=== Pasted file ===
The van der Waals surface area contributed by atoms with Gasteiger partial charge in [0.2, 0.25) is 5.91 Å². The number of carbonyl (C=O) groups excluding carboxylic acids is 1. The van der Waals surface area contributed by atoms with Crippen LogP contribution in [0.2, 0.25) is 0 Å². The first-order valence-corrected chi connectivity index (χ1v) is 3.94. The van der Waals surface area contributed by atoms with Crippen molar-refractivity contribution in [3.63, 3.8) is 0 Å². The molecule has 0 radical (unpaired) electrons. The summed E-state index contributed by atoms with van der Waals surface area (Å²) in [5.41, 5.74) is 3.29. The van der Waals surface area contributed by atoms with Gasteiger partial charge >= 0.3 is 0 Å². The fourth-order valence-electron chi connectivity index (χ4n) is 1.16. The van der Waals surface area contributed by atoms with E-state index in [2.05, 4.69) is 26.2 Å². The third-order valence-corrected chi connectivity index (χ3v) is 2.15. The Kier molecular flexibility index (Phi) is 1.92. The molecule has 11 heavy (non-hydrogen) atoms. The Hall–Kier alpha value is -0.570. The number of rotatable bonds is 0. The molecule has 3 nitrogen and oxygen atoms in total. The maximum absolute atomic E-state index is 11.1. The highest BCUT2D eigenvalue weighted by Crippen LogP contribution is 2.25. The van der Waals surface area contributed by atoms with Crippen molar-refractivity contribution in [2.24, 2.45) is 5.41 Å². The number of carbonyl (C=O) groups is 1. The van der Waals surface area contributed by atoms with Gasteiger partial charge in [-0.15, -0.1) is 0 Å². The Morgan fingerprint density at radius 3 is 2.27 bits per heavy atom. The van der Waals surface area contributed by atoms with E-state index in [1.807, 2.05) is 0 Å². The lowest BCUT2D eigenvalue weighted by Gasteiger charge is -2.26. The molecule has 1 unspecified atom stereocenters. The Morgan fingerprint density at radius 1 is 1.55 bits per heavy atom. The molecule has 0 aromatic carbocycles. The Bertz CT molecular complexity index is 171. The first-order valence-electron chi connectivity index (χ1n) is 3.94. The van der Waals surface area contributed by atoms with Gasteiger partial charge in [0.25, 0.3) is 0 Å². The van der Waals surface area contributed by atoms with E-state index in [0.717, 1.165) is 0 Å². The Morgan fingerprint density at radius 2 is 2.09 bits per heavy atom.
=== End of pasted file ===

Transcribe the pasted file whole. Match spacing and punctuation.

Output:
The van der Waals surface area contributed by atoms with Gasteiger partial charge in [0.2, 0.25) is 5.91 Å². The number of carbonyl (C=O) groups excluding carboxylic acids is 1. The van der Waals surface area contributed by atoms with Crippen LogP contribution in [0.2, 0.25) is 0 Å². The first-order valence-corrected chi connectivity index (χ1v) is 3.94. The van der Waals surface area contributed by atoms with Crippen molar-refractivity contribution in [3.63, 3.8) is 0 Å². The molecule has 0 radical (unpaired) electrons. The summed E-state index contributed by atoms with van der Waals surface area (Å²) in [5.41, 5.74) is 3.29. The van der Waals surface area contributed by atoms with Gasteiger partial charge >= 0.3 is 0 Å². The fourth-order valence-electron chi connectivity index (χ4n) is 1.16. The van der Waals surface area contributed by atoms with E-state index in [2.05, 4.69) is 26.2 Å². The third-order valence-corrected chi connectivity index (χ3v) is 2.15. The Kier molecular flexibility index (Phi) is 1.92. The molecule has 11 heavy (non-hydrogen) atoms. The Hall–Kier alpha value is -0.570. The number of rotatable bonds is 0. The molecule has 3 nitrogen and oxygen atoms in total. The maximum absolute atomic E-state index is 11.1. The highest BCUT2D eigenvalue weighted by Crippen LogP contribution is 2.25. The van der Waals surface area contributed by atoms with Crippen molar-refractivity contribution in [2.24, 2.45) is 5.41 Å². The number of carbonyl (C=O) groups is 1. The van der Waals surface area contributed by atoms with Gasteiger partial charge in [-0.15, -0.1) is 0 Å². The Morgan fingerprint density at radius 3 is 2.27 bits per heavy atom. The van der Waals surface area contributed by atoms with E-state index in [1.807, 2.05) is 0 Å². The lowest BCUT2D eigenvalue weighted by Gasteiger charge is -2.26. The molecule has 1 unspecified atom stereocenters. The Morgan fingerprint density at radius 1 is 1.55 bits per heavy atom. The molecule has 0 aromatic carbocycles. The Bertz CT molecular complexity index is 171. The first-order valence-electron chi connectivity index (χ1n) is 3.94. The van der Waals surface area contributed by atoms with Gasteiger partial charge in [0.25, 0.3) is 0 Å². The van der Waals surface area contributed by atoms with E-state index in [0.717, 1.165) is 0 Å². The Morgan fingerprint density at radius 2 is 2.09 bits per heavy atom.